شيطان

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See also: شیطان

Arabic[edit]

Etymology[edit]

Often interpreted as coming from the root ش ي ط(š-y-ṭ) meaning “to burn, scorch” and the ـَان(-ān) suffix forming adjectives. Given the historical precedence of Hebrew texts wherein the word is of relevance, it is likely that the Arabic word is a reinterpretation of Hebrew שָׂטָן(śāṭān), from a root relating to opposition or accusation.

Cognate with Classical Syriac ܣܛܢܐ(sāṭānā), Hebrew שָׂטָן(śāṭān), Ge'ez ሠይጣን (śäyṭan), ሰይጣን (säyṭan).

Pronunciation[edit]

Noun[edit]

شَيْطَان (šayṭānm (plural شَيَاطِين(šayāṭīn))

  1. (defined) Satan, shaitan, the Devil
    Synonym: إِبْلِيس(ʾiblīs)
    • 609–632 CE, Qur'an, 2:208:
      يَا أَيُّهَا الَّذِينَ آمَنُوا ادْخُلُوا فِي السِّلْمِ كَافَّةً وَلَا تَتَّبِعُوا خُطُوَاتِ الشَّيْطَانِ إِنَّهُ لَكُمْ عَدُوٌّ مُبِينٌ
      O you who have believed, enter into Islam completely [and perfectly] and do not follow the footsteps of Satan. Indeed, he is to you a clear enemy.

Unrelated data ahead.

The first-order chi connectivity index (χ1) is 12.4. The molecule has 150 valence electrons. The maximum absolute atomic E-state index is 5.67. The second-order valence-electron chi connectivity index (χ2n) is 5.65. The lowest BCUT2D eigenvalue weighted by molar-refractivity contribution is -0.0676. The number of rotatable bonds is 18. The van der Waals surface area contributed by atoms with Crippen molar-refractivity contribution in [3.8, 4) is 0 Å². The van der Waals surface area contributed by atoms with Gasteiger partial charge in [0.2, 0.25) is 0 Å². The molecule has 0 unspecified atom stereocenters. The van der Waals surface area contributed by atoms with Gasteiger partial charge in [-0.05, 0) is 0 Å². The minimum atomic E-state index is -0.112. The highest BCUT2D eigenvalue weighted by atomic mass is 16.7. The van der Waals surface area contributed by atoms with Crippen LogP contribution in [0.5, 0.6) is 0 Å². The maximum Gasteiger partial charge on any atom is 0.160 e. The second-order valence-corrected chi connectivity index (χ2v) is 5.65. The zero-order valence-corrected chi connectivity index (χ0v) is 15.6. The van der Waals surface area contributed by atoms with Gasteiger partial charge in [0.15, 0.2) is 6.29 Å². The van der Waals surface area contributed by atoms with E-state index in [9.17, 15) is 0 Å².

2. (religion) devil, evil jinn
  3. demon, fiend

Declension[edit]

Descendants[edit]

Related terms[edit]

References[edit]

  • Haywood, J.A.; Nahmad, H.M. (1965), “شيطان”, in A new Arabic grammar, 2nd edition, London: Lund Humphries, →ISBN
  • Leslau, Wolf (1991) Comparative Dictionary of Geʿez (Classical Ethiopic), 2nd edition, Wiesbaden: Otto Harrassowitz, →ISBN, pages 522–523
  • Nöldeke, Theodor (1910) Neue Beiträge zur semitischen Sprachwissenschaft[1] (in German), Straßburg: Karl J. Trübner, page 47
  • Praetorius, Franz (1907), “Äthiopische Etymologien”, in Zeitschrift der Deutschen Morgenländischen Gesellschaft[2] (in German), volume 61, pages 619–620
  • Wehr, Hans (1979), “شيطن”, in J. Milton Cowan, editor, A Dictionary of Modern Written Arabic, 4th edition, Ithaca, NY: Spoken Language Services, →ISBN